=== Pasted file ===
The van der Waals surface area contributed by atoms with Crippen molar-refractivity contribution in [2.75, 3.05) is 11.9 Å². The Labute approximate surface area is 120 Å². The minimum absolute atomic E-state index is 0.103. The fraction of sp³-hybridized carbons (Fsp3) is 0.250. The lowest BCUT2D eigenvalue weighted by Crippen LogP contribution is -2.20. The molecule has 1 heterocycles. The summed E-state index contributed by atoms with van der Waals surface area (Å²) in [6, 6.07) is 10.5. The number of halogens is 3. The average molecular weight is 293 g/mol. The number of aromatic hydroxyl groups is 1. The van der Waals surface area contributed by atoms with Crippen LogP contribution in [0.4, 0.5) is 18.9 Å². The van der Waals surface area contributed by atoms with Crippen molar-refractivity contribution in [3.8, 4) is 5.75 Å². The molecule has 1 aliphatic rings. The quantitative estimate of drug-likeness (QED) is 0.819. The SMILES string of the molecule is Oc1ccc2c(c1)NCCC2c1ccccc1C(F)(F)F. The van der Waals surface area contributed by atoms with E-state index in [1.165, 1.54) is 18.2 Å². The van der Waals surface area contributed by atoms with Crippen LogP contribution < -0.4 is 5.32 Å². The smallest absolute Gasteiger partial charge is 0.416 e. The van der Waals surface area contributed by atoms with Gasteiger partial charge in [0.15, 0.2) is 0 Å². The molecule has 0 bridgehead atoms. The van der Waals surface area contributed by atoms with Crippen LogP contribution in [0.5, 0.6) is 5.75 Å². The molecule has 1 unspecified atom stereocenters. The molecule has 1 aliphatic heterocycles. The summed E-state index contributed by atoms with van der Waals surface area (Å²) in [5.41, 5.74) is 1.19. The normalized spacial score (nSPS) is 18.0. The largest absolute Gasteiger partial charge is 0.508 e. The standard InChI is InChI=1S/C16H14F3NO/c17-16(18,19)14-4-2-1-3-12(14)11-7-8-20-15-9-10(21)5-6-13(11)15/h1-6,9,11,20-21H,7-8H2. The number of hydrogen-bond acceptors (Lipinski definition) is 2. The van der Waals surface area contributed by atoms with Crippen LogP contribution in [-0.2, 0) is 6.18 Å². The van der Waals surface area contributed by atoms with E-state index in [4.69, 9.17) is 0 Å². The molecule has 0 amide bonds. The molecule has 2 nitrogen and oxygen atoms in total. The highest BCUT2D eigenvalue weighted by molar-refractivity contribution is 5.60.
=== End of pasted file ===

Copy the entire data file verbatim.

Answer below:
The van der Waals surface area contributed by atoms with Crippen molar-refractivity contribution in [2.75, 3.05) is 11.9 Å². The Labute approximate surface area is 120 Å². The minimum absolute atomic E-state index is 0.103. The fraction of sp³-hybridized carbons (Fsp3) is 0.250. The lowest BCUT2D eigenvalue weighted by Crippen LogP contribution is -2.20. The molecule has 1 heterocycles. The summed E-state index contributed by atoms with van der Waals surface area (Å²) in [6, 6.07) is 10.5. The number of halogens is 3. The average molecular weight is 293 g/mol. The number of aromatic hydroxyl groups is 1. The van der Waals surface area contributed by atoms with Crippen LogP contribution in [0.4, 0.5) is 18.9 Å². The van der Waals surface area contributed by atoms with Crippen molar-refractivity contribution in [3.8, 4) is 5.75 Å². The molecule has 1 aliphatic rings. The quantitative estimate of drug-likeness (QED) is 0.819. The SMILES string of the molecule is Oc1ccc2c(c1)NCCC2c1ccccc1C(F)(F)F. The van der Waals surface area contributed by atoms with E-state index in [1.165, 1.54) is 18.2 Å². The van der Waals surface area contributed by atoms with Crippen LogP contribution < -0.4 is 5.32 Å². The smallest absolute Gasteiger partial charge is 0.416 e. The van der Waals surface area contributed by atoms with Gasteiger partial charge in [0.15, 0.2) is 0 Å². The molecule has 0 bridgehead atoms. The van der Waals surface area contributed by atoms with Crippen LogP contribution in [0.5, 0.6) is 5.75 Å². The molecule has 1 unspecified atom stereocenters. The molecule has 1 aliphatic heterocycles. The summed E-state index contributed by atoms with van der Waals surface area (Å²) in [5.41, 5.74) is 1.19. The normalized spacial score (nSPS) is 18.0. The largest absolute Gasteiger partial charge is 0.508 e. The standard InChI is InChI=1S/C16H14F3NO/c17-16(18,19)14-4-2-1-3-12(14)11-7-8-20-15-9-10(21)5-6-13(11)15/h1-6,9,11,20-21H,7-8H2. The number of hydrogen-bond acceptors (Lipinski definition) is 2. The van der Waals surface area contributed by atoms with Crippen LogP contribution in [-0.2, 0) is 6.18 Å². The van der Waals surface area contributed by atoms with E-state index in [4.69, 9.17) is 0 Å². The molecule has 0 amide bonds. The molecule has 2 nitrogen and oxygen atoms in total. The highest BCUT2D eigenvalue weighted by molar-refractivity contribution is 5.60.